Energy use changed dramatically during the Covid-19 pandemic, so what does that tell us about how to reduce energy demand and deliver a zero carbon energy system?
Non-energy related policy responses to the Covid-19 pandemic, such as limiting capacity on public transport, closing schools and encouraging people to work from home, have been highly interventionist. They have contributed to rapid changes in energy use, through changed travel and mobility patterns, revised working patterns and decreased economic activity.
Energy related policy responses to the net-zero challenge require changes of a different scale compared to those driven by the (non-energy) policy responses to the pandemic. They will require huge infrastructure investments and technological change, much of it at the point of energy use. The timescales are very different: years rather than weeks. Both the pandemic and the transition to net-zero can only be tackled with action across the economy and society. Some of the changes to energy use seen during the pandemic will indicate longer term routes to reduced demand for energy, for example, fewer miles driven, greater use of local services and new energy use patterns in the home. These also offer opportunities for substantial co-benefits (thermal comfort, economic innovation, cost savings).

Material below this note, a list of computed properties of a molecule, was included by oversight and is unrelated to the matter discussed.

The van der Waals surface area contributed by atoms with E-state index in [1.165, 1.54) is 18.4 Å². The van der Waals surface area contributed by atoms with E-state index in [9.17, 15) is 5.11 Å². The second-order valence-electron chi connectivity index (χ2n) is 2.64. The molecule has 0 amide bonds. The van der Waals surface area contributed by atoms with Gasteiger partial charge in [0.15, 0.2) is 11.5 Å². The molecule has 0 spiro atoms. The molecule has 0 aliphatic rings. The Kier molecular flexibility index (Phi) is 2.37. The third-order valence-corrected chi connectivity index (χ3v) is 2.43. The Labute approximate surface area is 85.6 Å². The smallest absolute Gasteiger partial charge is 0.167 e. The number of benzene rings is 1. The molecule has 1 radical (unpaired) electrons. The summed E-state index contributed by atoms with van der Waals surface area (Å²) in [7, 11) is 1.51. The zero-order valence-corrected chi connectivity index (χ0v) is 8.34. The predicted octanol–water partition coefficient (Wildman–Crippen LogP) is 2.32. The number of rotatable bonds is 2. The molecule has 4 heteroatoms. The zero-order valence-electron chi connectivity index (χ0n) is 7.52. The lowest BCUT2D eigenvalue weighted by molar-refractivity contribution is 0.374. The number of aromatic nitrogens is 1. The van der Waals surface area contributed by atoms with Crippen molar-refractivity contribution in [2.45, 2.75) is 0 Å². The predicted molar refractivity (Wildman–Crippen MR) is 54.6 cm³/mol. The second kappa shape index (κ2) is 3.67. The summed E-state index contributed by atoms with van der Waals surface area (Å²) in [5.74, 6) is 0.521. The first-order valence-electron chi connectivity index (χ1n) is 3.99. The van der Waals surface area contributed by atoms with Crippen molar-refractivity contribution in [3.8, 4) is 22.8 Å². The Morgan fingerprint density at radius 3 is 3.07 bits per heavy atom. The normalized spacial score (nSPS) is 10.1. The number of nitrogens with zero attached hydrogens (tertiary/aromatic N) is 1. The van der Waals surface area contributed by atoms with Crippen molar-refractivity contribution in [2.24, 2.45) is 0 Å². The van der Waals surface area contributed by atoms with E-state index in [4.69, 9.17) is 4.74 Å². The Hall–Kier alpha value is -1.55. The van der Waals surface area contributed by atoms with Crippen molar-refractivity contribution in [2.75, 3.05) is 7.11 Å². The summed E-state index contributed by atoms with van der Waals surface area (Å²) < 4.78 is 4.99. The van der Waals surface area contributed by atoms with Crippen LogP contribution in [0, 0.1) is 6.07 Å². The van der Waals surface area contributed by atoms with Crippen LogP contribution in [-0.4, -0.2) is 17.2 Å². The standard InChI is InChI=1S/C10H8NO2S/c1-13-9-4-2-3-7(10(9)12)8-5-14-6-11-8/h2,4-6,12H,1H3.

The project team have developed a detailed understanding of both the observed effects of the pandemic on energy use and the changes likely to be required in energy use to deliver net-zero goals, looking at energy use before, during and after the pandemic.
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